Exelon Generation on Friday pulled the plug on Three Mile Island Unit 1, which generated prodigious amounts of electricity for 45 years, but failed in the end to generate enough political support for its financial plight or its contribution as a carbon-free power source.
The 837-megawatt reactor, the elder sibling of the infamous reactor that was closed permanently in 1979 after a partial meltdown that set back the nuclear power industry, was disconnected from the regional power grid at noon Friday. The plant needed about 10 hours to cool down sufficiently so that the signature vapor plumes from its two cooling towers will disappear, a spokesman said.
"Today marks the end of an era in central Pennsylvania," said Mike Pries, a Dauphin County commissioner who was among the speakers who gathered outside the power station, at the plant's training center, to lament the closure. "It's a difficult day for the community, for the county and for all of central Pennsylvania."
The power station's workforce marked the occasion with a private ceremony inside the plant, know simply as "The Island" to insiders, said Dave Marcheskie, an Exelon spokesman.
On a day when young people across the world were staging protests to urge policy makers to take action on climate change, few noted that Three Mile Island's closure will increase Pennsylvania's emissions of greenhouse gases. Unit 1 produces more zero-carbon electricity than all the state's wind, solar and hydro plants combined, and it will likely be replaced by power produced from burning natural gas.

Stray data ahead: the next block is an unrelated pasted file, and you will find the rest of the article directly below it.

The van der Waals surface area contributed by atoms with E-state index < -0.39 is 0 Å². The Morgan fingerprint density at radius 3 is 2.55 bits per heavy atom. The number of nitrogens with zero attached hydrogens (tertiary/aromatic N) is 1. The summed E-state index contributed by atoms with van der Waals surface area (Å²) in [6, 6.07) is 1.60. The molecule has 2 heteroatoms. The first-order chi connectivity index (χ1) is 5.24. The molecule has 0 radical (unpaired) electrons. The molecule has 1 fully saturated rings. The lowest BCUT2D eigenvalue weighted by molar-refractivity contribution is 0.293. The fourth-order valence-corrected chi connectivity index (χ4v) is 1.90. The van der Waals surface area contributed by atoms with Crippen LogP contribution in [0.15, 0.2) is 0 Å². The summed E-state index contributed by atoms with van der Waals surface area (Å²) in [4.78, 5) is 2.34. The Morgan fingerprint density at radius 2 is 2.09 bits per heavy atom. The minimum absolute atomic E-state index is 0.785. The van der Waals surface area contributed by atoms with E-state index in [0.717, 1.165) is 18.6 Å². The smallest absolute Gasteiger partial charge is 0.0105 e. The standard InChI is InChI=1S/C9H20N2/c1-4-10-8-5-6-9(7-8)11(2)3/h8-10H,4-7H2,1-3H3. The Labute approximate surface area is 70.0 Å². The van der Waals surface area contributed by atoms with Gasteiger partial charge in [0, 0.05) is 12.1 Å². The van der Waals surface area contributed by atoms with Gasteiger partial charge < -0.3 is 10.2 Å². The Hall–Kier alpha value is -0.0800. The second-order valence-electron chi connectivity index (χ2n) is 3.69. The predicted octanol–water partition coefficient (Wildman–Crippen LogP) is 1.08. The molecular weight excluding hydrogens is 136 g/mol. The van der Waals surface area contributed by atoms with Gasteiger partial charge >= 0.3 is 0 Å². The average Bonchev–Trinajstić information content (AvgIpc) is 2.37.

The state's nine commercial nuclear reactors at five sites produce 93% of the state's zero-carbon electricity.
The regional power grid is sufficiently large and diverse that Three Mile Island's closure will not affect reliability, according to the grid operator, PJM.
The company announced two years ago it planned to shut down Unit 1 unless the state came to the rescue of Pennsylvania's five nuclear power plants. Exelon said Three Mile Island lost hundreds of millions of dollars in competitive electricity markets dominated by low-cost natural gas.
When lawmakers were unable to generate support for a $500 million nuclear rescue package this year, which would have cost each state household about $1.77 a month in higher electric rates, Exelon announced in May that it would shut down the plant.
"This is a devastating loss," said Bart Shellenhamer, the fire chief and supervisor in Londonderry Township, where the Three Mile Island is by far the biggest taxpayer.